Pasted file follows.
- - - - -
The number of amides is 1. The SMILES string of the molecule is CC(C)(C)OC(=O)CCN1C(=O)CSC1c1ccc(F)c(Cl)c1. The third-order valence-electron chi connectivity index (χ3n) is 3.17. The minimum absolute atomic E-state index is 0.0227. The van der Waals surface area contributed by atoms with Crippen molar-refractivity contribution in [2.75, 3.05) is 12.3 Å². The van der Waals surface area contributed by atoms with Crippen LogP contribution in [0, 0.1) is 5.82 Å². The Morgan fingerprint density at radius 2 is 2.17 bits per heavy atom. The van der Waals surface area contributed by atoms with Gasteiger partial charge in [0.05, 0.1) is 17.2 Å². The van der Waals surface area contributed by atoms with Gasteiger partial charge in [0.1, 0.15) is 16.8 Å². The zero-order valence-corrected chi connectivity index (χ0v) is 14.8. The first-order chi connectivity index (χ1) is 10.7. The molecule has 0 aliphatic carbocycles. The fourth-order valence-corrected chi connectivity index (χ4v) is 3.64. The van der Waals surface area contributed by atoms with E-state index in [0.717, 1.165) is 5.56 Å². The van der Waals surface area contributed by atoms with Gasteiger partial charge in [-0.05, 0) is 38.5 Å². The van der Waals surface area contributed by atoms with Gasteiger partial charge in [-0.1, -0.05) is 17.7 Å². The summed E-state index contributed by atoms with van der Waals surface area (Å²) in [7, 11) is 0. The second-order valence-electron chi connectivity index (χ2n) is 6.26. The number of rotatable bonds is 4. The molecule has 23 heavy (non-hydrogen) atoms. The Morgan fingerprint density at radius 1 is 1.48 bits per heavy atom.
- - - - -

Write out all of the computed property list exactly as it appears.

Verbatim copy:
The number of amides is 1. The SMILES string of the molecule is CC(C)(C)OC(=O)CCN1C(=O)CSC1c1ccc(F)c(Cl)c1. The third-order valence-electron chi connectivity index (χ3n) is 3.17. The minimum absolute atomic E-state index is 0.0227. The van der Waals surface area contributed by atoms with Crippen molar-refractivity contribution in [2.75, 3.05) is 12.3 Å². The van der Waals surface area contributed by atoms with Crippen LogP contribution in [0, 0.1) is 5.82 Å². The Morgan fingerprint density at radius 2 is 2.17 bits per heavy atom. The van der Waals surface area contributed by atoms with Gasteiger partial charge in [0.05, 0.1) is 17.2 Å². The van der Waals surface area contributed by atoms with Gasteiger partial charge in [0.1, 0.15) is 16.8 Å². The zero-order valence-corrected chi connectivity index (χ0v) is 14.8. The first-order chi connectivity index (χ1) is 10.7. The molecule has 0 aliphatic carbocycles. The fourth-order valence-corrected chi connectivity index (χ4v) is 3.64. The van der Waals surface area contributed by atoms with E-state index in [0.717, 1.165) is 5.56 Å². The van der Waals surface area contributed by atoms with Gasteiger partial charge in [-0.05, 0) is 38.5 Å². The van der Waals surface area contributed by atoms with Gasteiger partial charge in [-0.1, -0.05) is 17.7 Å². The summed E-state index contributed by atoms with van der Waals surface area (Å²) in [7, 11) is 0. The second-order valence-electron chi connectivity index (χ2n) is 6.26. The number of rotatable bonds is 4. The molecule has 23 heavy (non-hydrogen) atoms. The Morgan fingerprint density at radius 1 is 1.48 bits per heavy atom.